However, a few days later on the early morning of April 29, while the nation was watching the Cricket World Cup Final, a Tiger aircraft bombed two fuel storage facilities outside Colombo. Chaos followed and electricity in the capital was shut off for nearly an hour. There were no casualties and minimal damage. The security forces were unable to bring down the aircraft prompting much criticism from the public and opposition political parties.[11]

Although the government played down the attack, Shell's Sri Lankan country director, Hassan Madan told the AFP "There was big damage to our fire-fighting facility and we estimate it will cost us in excess of 75m rupees ($700,000) to put things back" [2] [3].

Anuradhapura attackEdit

On October 22, 2007, Air Tigers launched a pre-dawn combined arms assault on a SLAF airbase at Anuradhapura, about 212 kilometers (132 mi) north of the capital, Colombo.

The assault started at around 3:20 am,[12] with LTTE ground forces attacking the airbase and overrunning key positions, including an anti-aircraft position, before the Air Tiger's ultra lights dropped bombs on government positions. A total of 14 Sri Lankan Air Force personnel and 20 Tigers were killed.

Weli Oya AttackEdit

On April 27, 2008, at approximately 1.45am, a least two Air Tiger aircraft dropped three bombs on military installations near the army forward defense lines in Weli Oya. No damage was caused.[13]

Government Defense Authorities claimed that they had sent Air Force interceptors to engage the Tiger aircraft, but they were unable to do so as it had already flown back before they reached the area.[14]

Strike on Trincomalee harbourEdit

The Sri Lanka Navy confirmed that at least one LTTE plane dropped bombs on the naval base at Trincomalee on August 26, 2008. At least four SLN sailors were killed and more than 35 wounded in the air strike, which inflicted heavy damage on the SLN base, according to the LTTE. The aircraft safely returned to their base after carrying out their mission.[15]

Vavuniya attackEdit

On September 9, 2008, during heavy fighting in the north, an Air Tigers aircraft dropped bombs at a military base in Vavuniya, in northern Sri Lanka. Simultaneously, an LTTE attack on the military base was launched, intended to destroy the India-provided INDRA-II Radar that the Sri Lankan government was using to detect the LTTE planes. Eleven soldiers and a policemen were killed along with eleven Tigers; two Indian technicians were wounded.[16] After the raid, the military claimed a Sri Lankan air force plane shot down the LTTE craft, but the LTTE denied it; no proof from either side was given.[17]

LTTE leader Velupillai Prabhakaran, on October 31, conferred Awards of Valour for the Tiger commandos who excelled in their performance in the operation against the Vanni Headquarters, as well as on the Tiger pilots and operators who took part in consecutive and successful attacks against targets in the south and the bases of the Sri Lankan military. The Air Tiger pilots who had participated in three consecutive successful air attacks received the Warriors Award of Tamil Eelam (Thamizheezha Ma'ravar Viruthu), while Kiddu artillery formation received special awards for their performance in this specific attack.[18]

Mannar and Colombo strikesEdit

Tiger aircraft struck again on October 28. One air raid happened at the Thaladi army camp in Mannar, and another occurred against the Kelanitissa near the capital, Colombo. The Sri Lankan government said there had been no major damage at either location, but that two of the turbines hit at the power plant would take six months to renovate.[19][20][21]

Suicide Air Raid on ColomboEdit

On February 20, 2009 the LTTE launched a Kamikaze style attack aimed at SLAF Colombo - the Sri Lankan Air Force Headquarters on Sir Chittampalam Gardiner Street - and the SLAF hangars at SLAF Katunayake adjoining the International Airport in Katunayake. Both of the planes were shot down with one of the planes crashing into the Inland Revenue Department (IRD) opposite the Sri Lankan Air Force Headquarters, starting a fire which resulted in the building sustaining minor damage. The Trans Asia Hotel, which is adjacent, was also damaged though slightly.[22] The Air Force claimed that a plane crashed into the IRD building when the pilot lost control due to anti-aircraft fire. The second aircraft was shot down by anti-aircraft fire close to Bandaranaike International Airport; much of the plane was found intact with the body of the pilot and explosives inside. Two persons (two pilots) were killed and 58 were injured including two airmen of the SLAF.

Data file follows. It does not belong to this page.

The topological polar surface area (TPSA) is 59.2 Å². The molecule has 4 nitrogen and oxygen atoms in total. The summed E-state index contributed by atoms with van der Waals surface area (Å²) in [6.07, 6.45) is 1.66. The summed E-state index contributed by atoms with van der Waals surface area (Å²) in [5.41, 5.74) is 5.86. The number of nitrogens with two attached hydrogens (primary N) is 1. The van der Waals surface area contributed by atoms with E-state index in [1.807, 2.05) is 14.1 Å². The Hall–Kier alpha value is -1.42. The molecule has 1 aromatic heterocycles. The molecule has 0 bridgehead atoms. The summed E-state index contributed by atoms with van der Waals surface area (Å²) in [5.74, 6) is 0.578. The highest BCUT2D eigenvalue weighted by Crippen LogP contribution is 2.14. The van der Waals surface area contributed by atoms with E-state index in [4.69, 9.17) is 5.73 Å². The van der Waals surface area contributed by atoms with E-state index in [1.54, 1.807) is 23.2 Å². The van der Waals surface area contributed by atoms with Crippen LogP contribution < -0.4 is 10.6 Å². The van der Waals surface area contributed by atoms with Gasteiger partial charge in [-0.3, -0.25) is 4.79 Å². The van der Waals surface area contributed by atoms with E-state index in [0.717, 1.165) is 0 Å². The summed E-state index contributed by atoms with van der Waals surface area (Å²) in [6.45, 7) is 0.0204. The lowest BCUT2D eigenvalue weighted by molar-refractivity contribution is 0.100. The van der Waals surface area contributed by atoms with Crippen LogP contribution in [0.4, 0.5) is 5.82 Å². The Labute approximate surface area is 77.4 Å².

In their military offensive in the north of the country the Sri Lanka Armed Forces have reported the capture of seven airfields used by the Tigers. Of these, three have been used as emergency landing strips, while two had been a frequently-used airfield with two hangars. On February 20, 2009 the government's predictions were proved wrong when two LTTE aircraft attacked the capital.[23] The LTTE lost both of the Zlín Z 43 aircraft and two Air Tiger pilots during the attack. According to military analysts, there are no aircraft left in the Air Tiger fleet, although the LTTE have claimed that they have three aircraft remaining. On May 18, 2009, The Sri Lankan army defeated the LTTE and regained control over the entire island. Several missions were carried out by the Sri Lanka Army soldiers and none of the three aircraft which the tigers claimed to have kept were found.

The Sri Lanka Air Force has stated that its has plans to develop the two captured LTTE air fields in Iranamadu and Mullaittivu into operational SLAF air bases.

See alsoEdit


  1. Tiger Air Wing participates in celebrations. TamilNet, November 28, 1998.
  2. Tigers confirm Air wing. TamilNet, November 27, 1998.
  3. "Humanitarian Operation - Factual Analysis, July 2006 - May 2009". Ministry of Defence (Sri Lanka). 1 August 2011. 
  4. CBK sets Jaya Sikurui on professional course. The Sunday Times (Sri Lanka), November 1, 1998.
  5. Tamil Tigers show off air force. Al Jazeera, March 27, 2007
  6. Hamilton, Dwight. "Terror Threat: International and Homegrown terrorists and their threat to Canada", 2007
  7. Tiger aircraft rockets Palaly base, curfew in Jaffna. TamilNet, August 11, 2006.
  8. ATHAS, Iqbal. Sunday Times, 2006-08-13.
  9. LTTE leader pays homage to Black Tigers. TamilNet, July 5, 2006.
  10. Air raid scare spooks Sri Lanka. BBC News South Asia, April 26, 2007.
  11. Sri Lanka rebels in new air raid. BBC News South Asia, April 29, 2007.
  12. 13 troops, 20 rebels killed during battle at Sri Lankan air base - International Herald Tribune
  13. Yahoo News[dead link]
  14. LTTE drops 3 bombs in Welioya: no damages caused. Ministry of Defence (Sri Lanka). April 27, 2008.
  22. Tiger Air Force destroyed says military
  23. The LTTE owned airstrip and two hangars in Sri Lanka, Ministry of Defense, Sri Lanka

External linksEdit